Asking for a raise from your employer can be a difficult conversation in a positive economic environment, let alone during a global pandemic. However, the conversation isn’t necessarily completely off the table – it just may be postponed or require some consideration.
Ask at the right time
Be observant of your company’s financial health. If employees are being made redundant or having their hours cut down, this is certainly not the right time to ask for additional funds. Also consider if your company and your team have been meeting targets and KPI’s that have been set. If your workload has reduced and you’ve not been given the opportunity to prove your worth and value, then it would be more ideal to wait until some normality returns to allow your spotlight moment.
Due to layoffs, you may be working outside your job description to fill in gaps that other employees have left. Make sure to note this so that you can refer to it as a valid reason you deserve a raise when the company is in a better economic position to accommodate.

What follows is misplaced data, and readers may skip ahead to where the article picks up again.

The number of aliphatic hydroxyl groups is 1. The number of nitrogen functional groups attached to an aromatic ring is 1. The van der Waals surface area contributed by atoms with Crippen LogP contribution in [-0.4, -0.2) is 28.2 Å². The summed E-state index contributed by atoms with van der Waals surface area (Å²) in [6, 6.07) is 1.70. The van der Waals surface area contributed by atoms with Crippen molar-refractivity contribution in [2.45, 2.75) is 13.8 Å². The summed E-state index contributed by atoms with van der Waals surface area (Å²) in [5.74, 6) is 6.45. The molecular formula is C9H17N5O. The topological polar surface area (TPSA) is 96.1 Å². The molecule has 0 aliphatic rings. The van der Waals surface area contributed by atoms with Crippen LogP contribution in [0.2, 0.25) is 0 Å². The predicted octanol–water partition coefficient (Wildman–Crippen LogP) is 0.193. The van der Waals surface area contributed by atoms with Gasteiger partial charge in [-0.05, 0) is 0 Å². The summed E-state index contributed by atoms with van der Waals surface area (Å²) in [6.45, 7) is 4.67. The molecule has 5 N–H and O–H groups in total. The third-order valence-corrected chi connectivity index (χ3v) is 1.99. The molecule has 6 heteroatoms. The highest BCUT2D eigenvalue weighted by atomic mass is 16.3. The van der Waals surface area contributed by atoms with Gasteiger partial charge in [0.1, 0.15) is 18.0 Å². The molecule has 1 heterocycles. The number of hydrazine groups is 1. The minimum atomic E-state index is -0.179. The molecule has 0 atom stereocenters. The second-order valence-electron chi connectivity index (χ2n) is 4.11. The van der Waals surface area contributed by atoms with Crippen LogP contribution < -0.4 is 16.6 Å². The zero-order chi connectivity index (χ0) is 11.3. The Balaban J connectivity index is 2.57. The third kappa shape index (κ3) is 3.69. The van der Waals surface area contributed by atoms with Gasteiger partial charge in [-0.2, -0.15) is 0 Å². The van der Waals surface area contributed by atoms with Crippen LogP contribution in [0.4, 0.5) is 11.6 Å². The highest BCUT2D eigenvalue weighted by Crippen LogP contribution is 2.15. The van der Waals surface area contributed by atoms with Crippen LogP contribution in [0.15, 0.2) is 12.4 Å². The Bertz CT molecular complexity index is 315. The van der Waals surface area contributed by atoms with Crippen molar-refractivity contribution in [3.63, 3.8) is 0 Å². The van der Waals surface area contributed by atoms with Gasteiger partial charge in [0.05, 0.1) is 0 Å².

Nurture your internal relationships
It helps your case immediately when you have others within the company advocating on your behalf. Nurturing your relationships via regular check-ins and progress reports with your manager shows you’re striving for improvement and progress, allowing your effort to shine through.
Conversations surrounding a raise seem to go more smoothly when your boss or manager has been engaged with your workflow and consistent effort along the way. Make sure to discuss your accomplishments and resilient goals that have continued even despite the pandemic.
Learn from the ‘no’
No one likes being turned down, but take your ‘no’ as a learning curve not a roadblock, and instead of being upset ask “What will it take for me to earn a raise?” Once you’re aware of the specific steps and your manager’s expectations, the next time you ask you’ll be able to back your request with successful key performance indicators, provided you’ve hit your goals.
If your request for a raise was rejected, there are other non-monetary ways to reap the benefits of your hard work. You could request flexibility such as a work from home day, a flexible work schedule or a day per week where you start later or leave earlier. Your employer may have alternate, funded rewards that wouldn’t cost as much as an increased salary such as company funded petrol or a company phone that could be on the table when asked.